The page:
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Three crystallization methods for growing large high-quality protein crystals, i.e. crystallization in the presence of a semi-solid agarose gel, top-seeded solution growth (TSSG) and a large-scale hanging-drop method, have previously been presented. In this study the effectiveness of crystallization in the presence of a semi-solid agarose gel has been further evaluated by crystallizing additional proteins in the presence of 2.0% (w/v) agarose gel, resulting in complete gelification with high mechanical strength. In TSSG the seed crystals are hung by a seed holder protruding from the top of the growth vessel to prevent polycrystallization. In the large-scale hanging-drop method, a cut pipette tip was used to maintain large-scale droplets consisting of protein–precipitant solution. Here a novel crystallization method that combines TSSG and the large-scale hanging-drop method is reported. A large and single crystal of lysozyme was obtained by this method.
The three-dimensional structures of proteins are widely utilized to interpret the biological phenomena involved in proteins and to develop new pharmaceutical products, since the structures demonstrate how the proteins function and how they interact with specific molecules. X-ray and neutron structure analyses are the most popular techniques for determining the three-dimensional structure of proteins. However, the production of large high-quality protein crystals remains a bottleneck in X-ray and neutron crystallography.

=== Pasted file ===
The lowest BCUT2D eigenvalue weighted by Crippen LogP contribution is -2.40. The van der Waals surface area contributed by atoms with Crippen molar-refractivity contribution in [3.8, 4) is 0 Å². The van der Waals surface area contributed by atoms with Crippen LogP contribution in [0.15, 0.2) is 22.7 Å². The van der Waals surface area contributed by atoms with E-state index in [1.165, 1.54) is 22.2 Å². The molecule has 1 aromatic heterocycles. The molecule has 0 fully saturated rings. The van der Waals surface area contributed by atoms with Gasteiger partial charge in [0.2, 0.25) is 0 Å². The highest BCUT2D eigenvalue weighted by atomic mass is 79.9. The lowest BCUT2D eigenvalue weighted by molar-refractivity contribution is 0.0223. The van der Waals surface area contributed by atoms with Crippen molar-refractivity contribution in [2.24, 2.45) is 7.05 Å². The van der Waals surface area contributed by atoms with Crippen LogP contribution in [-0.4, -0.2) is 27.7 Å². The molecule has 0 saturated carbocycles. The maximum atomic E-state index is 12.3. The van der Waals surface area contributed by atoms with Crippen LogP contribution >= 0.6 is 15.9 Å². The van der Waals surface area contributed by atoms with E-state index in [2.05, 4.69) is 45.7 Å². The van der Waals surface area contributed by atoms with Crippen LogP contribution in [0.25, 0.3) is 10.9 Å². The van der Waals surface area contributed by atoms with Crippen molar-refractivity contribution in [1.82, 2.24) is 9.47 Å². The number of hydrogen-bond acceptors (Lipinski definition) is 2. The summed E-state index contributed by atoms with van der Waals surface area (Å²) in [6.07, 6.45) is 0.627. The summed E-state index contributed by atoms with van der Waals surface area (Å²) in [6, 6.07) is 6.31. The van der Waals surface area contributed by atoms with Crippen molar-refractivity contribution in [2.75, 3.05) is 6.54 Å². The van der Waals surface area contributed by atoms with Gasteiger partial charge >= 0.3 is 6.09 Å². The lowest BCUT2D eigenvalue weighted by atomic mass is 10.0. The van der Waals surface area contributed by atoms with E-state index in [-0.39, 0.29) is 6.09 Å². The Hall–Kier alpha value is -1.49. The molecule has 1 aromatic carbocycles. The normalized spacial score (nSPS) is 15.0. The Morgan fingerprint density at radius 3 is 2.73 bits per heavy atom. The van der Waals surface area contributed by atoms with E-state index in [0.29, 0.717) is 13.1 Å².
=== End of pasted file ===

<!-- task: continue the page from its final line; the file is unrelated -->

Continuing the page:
To date, crystallographers have developed many protein crystallization methods, such as microbatch, dialysis, counter-diffusion and hanging-drop, as well as sitting-drop vapor diffusion methods (Chayen, 1996 , 1999 ; D’Arcy et al., 1996 ; McPherson, 1982 , 1999 ). Although each of these current techniques has its merits, limitations still remain. To overcome these limitations we previously presented novel crystallization methods, including crystallization in the presence of the semi-solid agarose gel (Hasenaka et al., 2009 ; Sugiyama et al., 2009a ,b ; Tanabe et al., 2009 ), top-seeded solution growth (TSSG) (Shimizu et al., 2009 , 2010 ) and a large-scale hanging-drop method (Kakinouchi et al., 2010 ), to grow large high-quality protein crystals. Here we further evaluate crystallization in the presence of the semi-solid agarose gel, and develop a new method by combining TSSG and the large-scale hanging-drop method.
Agarose gel media is known to prevent natural convection and crystal sedimentation, improving the internal order of the protein crystal (Garcia-Ruiz et al., 2001 ; Lorber et al., 1999 ). The agarose gel is economical, easy to prepare and suitable over a wide range of pH (3.0 to 9.0). Therefore, several proteins have been crystallized in the presence of agarose gel to improve the crystal quality. However, most of these studies demonstrated crystallization in agarose at concentrations between 0.0 and 0.6% (w/v) (Willaert et al., 2005 ), where agarose exhibits low mechanical strength.